You may recall from the Consistency post that I told you to write down all the tasks, regardless of what order or sequence is required. THIS is what we do in the Predictability phase. We identify which tasks belong together, and what order they should be performed in for maximum effect… and minimum wasted effort. This step is called “creating processes“.
A “process” is nothing more than “a series of actions or steps taken to achieve a particular goal or result”. Nothing fancy or complicated – this is pretty basic stuff here. Just as the “Consistency task list” help you make sure you don’t leave out any important tasks, the “Predictability process catalog“, if you will, allows you to organize these tasks in the most efficient way possible.
Check out the Catalog
What should you do first? Some tasks are done every day: others once a week or even less frequently. Assembling the humongous list of tasks is an admirable (and daunting) first step — now, to be Predictably Consistent, you must assemble those tasks in the best way possible to… well, create your version of Henry Ford’s assembly line.
And just like the “Consistency task list“, don’t expect to get the “Predictability process catalog” down in the first attempt. In fact, it might require some effort to wrap your head around the whole concept of a “process“. As a “for instance”, let’s consider the process of mailing a letter to a friend.
The “mailing a letter process” would consist of the following tasks, more or less in this order:
- Get a pen and paper
- Write the letter
- Get an envelope
- Address the envelope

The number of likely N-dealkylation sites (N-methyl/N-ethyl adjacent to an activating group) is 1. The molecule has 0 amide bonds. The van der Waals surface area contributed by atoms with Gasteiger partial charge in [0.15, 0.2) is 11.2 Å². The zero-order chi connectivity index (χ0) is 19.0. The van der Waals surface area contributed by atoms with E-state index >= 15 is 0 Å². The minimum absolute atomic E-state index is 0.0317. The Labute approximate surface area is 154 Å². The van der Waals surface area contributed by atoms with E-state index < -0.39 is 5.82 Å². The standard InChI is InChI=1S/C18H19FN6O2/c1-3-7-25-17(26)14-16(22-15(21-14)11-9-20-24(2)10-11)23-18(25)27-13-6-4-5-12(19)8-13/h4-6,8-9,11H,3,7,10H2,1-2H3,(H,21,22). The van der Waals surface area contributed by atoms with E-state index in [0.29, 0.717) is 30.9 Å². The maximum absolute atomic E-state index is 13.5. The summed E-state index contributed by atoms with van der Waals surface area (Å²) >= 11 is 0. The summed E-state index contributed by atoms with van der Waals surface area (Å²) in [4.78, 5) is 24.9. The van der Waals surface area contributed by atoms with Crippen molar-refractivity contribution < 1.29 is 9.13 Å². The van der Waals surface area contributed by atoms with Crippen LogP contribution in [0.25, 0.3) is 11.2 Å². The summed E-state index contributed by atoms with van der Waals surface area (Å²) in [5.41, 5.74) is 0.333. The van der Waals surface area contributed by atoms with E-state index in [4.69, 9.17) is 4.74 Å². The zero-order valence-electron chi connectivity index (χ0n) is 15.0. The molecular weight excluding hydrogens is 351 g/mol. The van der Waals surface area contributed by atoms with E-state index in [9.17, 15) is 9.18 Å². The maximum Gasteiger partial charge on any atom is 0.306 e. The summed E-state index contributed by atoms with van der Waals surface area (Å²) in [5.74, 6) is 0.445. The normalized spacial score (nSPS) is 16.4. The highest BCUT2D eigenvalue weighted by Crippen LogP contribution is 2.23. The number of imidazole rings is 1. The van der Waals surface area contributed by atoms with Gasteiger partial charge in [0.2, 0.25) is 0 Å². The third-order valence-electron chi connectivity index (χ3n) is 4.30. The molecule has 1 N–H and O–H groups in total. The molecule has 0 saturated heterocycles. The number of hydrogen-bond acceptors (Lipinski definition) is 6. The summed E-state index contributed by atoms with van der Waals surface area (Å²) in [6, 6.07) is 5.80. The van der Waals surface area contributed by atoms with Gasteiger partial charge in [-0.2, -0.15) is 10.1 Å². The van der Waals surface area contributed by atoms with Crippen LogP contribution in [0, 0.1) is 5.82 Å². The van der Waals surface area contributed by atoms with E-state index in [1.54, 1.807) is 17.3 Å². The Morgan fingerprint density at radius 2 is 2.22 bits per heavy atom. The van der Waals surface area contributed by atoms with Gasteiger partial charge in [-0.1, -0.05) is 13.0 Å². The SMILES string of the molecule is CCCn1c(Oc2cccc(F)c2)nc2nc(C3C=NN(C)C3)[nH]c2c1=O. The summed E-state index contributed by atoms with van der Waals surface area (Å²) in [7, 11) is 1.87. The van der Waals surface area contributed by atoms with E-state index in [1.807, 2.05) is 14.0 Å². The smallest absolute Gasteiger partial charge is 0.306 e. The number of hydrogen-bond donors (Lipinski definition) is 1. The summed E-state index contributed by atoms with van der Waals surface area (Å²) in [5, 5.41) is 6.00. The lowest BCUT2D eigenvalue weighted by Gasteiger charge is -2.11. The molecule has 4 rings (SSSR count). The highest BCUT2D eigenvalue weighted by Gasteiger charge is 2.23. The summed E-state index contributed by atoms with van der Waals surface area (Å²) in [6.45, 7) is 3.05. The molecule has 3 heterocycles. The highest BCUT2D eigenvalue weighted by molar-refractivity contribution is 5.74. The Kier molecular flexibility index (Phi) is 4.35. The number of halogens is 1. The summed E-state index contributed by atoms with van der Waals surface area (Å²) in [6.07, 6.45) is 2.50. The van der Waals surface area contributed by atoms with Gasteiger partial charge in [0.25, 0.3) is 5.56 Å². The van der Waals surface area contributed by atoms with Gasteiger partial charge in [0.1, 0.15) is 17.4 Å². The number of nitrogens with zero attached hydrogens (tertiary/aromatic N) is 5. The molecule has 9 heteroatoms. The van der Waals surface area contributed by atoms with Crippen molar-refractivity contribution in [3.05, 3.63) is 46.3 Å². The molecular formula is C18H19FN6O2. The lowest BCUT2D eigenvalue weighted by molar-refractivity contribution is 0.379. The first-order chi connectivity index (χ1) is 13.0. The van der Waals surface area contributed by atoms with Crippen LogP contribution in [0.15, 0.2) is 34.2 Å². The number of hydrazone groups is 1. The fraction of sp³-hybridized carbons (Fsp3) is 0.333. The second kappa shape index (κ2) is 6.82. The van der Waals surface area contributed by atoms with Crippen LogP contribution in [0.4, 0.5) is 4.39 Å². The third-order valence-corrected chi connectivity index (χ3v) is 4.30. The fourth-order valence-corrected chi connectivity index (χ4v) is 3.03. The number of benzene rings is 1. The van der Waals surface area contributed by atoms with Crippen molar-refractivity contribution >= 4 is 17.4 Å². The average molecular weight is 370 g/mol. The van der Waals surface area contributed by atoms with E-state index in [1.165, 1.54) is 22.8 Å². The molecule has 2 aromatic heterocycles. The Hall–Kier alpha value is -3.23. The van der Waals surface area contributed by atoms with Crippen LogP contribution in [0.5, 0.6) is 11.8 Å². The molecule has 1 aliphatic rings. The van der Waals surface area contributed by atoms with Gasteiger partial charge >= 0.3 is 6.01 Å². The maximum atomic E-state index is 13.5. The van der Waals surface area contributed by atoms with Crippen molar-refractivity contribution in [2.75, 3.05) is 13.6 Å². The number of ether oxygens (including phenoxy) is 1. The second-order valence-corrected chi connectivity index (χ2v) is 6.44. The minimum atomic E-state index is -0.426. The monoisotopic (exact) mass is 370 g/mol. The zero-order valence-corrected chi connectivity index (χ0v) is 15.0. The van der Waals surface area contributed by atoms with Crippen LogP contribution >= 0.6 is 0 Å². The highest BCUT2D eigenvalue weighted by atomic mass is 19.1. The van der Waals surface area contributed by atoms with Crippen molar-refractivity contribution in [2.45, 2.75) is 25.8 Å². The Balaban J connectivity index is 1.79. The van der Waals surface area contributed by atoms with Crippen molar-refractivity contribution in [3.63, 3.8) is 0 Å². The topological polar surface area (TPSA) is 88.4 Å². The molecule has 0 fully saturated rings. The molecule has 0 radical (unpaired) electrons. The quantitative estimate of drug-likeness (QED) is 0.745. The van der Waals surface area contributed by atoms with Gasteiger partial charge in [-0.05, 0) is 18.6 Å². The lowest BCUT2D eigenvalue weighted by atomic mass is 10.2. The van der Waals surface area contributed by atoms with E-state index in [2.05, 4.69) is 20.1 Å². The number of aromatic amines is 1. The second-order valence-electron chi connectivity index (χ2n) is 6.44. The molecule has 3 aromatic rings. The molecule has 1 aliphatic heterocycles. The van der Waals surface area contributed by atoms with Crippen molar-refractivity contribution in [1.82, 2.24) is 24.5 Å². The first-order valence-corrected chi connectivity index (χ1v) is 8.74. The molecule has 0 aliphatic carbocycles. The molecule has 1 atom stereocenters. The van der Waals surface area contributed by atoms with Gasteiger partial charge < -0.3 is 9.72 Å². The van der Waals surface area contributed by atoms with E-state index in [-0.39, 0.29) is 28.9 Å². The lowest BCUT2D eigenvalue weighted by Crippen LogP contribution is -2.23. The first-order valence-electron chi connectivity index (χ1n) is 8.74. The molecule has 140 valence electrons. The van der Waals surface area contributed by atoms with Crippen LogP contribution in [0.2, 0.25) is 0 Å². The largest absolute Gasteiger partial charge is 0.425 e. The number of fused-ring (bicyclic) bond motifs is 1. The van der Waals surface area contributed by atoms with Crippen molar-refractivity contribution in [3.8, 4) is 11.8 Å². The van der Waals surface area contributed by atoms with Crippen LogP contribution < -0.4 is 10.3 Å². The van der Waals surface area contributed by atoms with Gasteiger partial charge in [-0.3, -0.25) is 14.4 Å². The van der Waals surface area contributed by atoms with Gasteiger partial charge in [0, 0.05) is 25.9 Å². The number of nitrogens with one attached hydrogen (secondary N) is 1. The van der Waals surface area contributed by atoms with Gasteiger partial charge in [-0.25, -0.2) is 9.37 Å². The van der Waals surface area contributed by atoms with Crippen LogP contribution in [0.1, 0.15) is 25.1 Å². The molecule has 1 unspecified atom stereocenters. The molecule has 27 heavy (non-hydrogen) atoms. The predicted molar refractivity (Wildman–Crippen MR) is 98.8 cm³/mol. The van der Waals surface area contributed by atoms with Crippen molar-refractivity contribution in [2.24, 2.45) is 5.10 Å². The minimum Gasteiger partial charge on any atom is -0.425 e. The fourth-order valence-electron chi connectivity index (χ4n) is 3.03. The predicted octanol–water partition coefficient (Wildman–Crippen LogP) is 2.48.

- Fold the letter
- Insert the letter in the envelope
- Seal the envelope
- Put a stamp on the envelope
- Insert the stamped, addressed envelope into a mailbox
I’m sure some of you considering this example might come up with a slightly different list. You might get the envelope and stamp first, before you start to write the letter. You might have to purchase some of the items, so these would be additional tasks. Some of you might even have a separate task of composing your thoughts before you start to write — as you can see, processes are quite flexible.
The point isn’t to “do it OUR way“, because there really is no “CPR way“. As long as you create the “Predictability process catalog” from Your “Consistency task list” that works for YOUR Small Business, you are well on your way to Predictably delivering the Consistent quality Your Small Business is capable of.
And that leads to fulfilled orders, satisfied customers and increased profits. A final added benefit is that, as Your Small Business expands (you are planning for expansion, aren’t you? ) you will be able to engage others — interns, employees, partners, whatever — to assist you in the Predictable delivery of Your Consistent quality.
And that’s something you can count on…